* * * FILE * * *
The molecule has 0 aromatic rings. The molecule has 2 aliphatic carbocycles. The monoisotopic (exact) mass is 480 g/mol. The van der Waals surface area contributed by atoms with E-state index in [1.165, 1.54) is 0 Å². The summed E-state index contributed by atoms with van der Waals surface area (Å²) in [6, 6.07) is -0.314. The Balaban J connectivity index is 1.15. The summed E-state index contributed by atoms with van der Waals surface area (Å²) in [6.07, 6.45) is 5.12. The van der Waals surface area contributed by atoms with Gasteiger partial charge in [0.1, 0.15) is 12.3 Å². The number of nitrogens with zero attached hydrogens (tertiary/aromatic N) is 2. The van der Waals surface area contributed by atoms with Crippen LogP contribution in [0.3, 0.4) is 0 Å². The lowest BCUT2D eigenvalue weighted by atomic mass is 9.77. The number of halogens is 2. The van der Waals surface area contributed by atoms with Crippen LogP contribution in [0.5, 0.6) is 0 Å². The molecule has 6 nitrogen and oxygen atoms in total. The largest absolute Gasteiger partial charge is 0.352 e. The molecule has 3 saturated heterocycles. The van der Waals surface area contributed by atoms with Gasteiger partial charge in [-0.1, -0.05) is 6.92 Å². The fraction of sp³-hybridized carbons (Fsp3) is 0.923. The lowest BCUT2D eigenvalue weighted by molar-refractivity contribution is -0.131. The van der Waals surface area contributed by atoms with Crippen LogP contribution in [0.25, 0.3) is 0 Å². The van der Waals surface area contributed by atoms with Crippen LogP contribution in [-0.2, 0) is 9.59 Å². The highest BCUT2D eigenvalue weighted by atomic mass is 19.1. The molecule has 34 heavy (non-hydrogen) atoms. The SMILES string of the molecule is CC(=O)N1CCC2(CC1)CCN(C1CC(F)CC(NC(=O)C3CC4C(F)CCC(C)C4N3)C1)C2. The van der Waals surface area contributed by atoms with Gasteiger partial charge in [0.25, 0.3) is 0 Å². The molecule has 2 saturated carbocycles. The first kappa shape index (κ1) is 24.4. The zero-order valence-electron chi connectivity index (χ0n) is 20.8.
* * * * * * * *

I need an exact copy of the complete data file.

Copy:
The molecule has 0 aromatic rings. The molecule has 2 aliphatic carbocycles. The monoisotopic (exact) mass is 480 g/mol. The van der Waals surface area contributed by atoms with E-state index in [1.165, 1.54) is 0 Å². The summed E-state index contributed by atoms with van der Waals surface area (Å²) in [6, 6.07) is -0.314. The Balaban J connectivity index is 1.15. The summed E-state index contributed by atoms with van der Waals surface area (Å²) in [6.07, 6.45) is 5.12. The van der Waals surface area contributed by atoms with Gasteiger partial charge in [0.1, 0.15) is 12.3 Å². The number of nitrogens with zero attached hydrogens (tertiary/aromatic N) is 2. The van der Waals surface area contributed by atoms with Crippen LogP contribution in [0.3, 0.4) is 0 Å². The lowest BCUT2D eigenvalue weighted by atomic mass is 9.77. The number of halogens is 2. The van der Waals surface area contributed by atoms with Crippen LogP contribution in [0.5, 0.6) is 0 Å². The molecule has 6 nitrogen and oxygen atoms in total. The largest absolute Gasteiger partial charge is 0.352 e. The molecule has 3 saturated heterocycles. The van der Waals surface area contributed by atoms with Gasteiger partial charge in [-0.1, -0.05) is 6.92 Å². The fraction of sp³-hybridized carbons (Fsp3) is 0.923. The lowest BCUT2D eigenvalue weighted by molar-refractivity contribution is -0.131. The van der Waals surface area contributed by atoms with Crippen LogP contribution in [0.25, 0.3) is 0 Å². The van der Waals surface area contributed by atoms with Crippen LogP contribution in [-0.2, 0) is 9.59 Å². The highest BCUT2D eigenvalue weighted by atomic mass is 19.1. The molecule has 34 heavy (non-hydrogen) atoms. The SMILES string of the molecule is CC(=O)N1CCC2(CC1)CCN(C1CC(F)CC(NC(=O)C3CC4C(F)CCC(C)C4N3)C1)C2. The van der Waals surface area contributed by atoms with Gasteiger partial charge in [0.25, 0.3) is 0 Å². The molecule has 2 saturated carbocycles. The first kappa shape index (κ1) is 24.4. The zero-order valence-electron chi connectivity index (χ0n) is 20.8.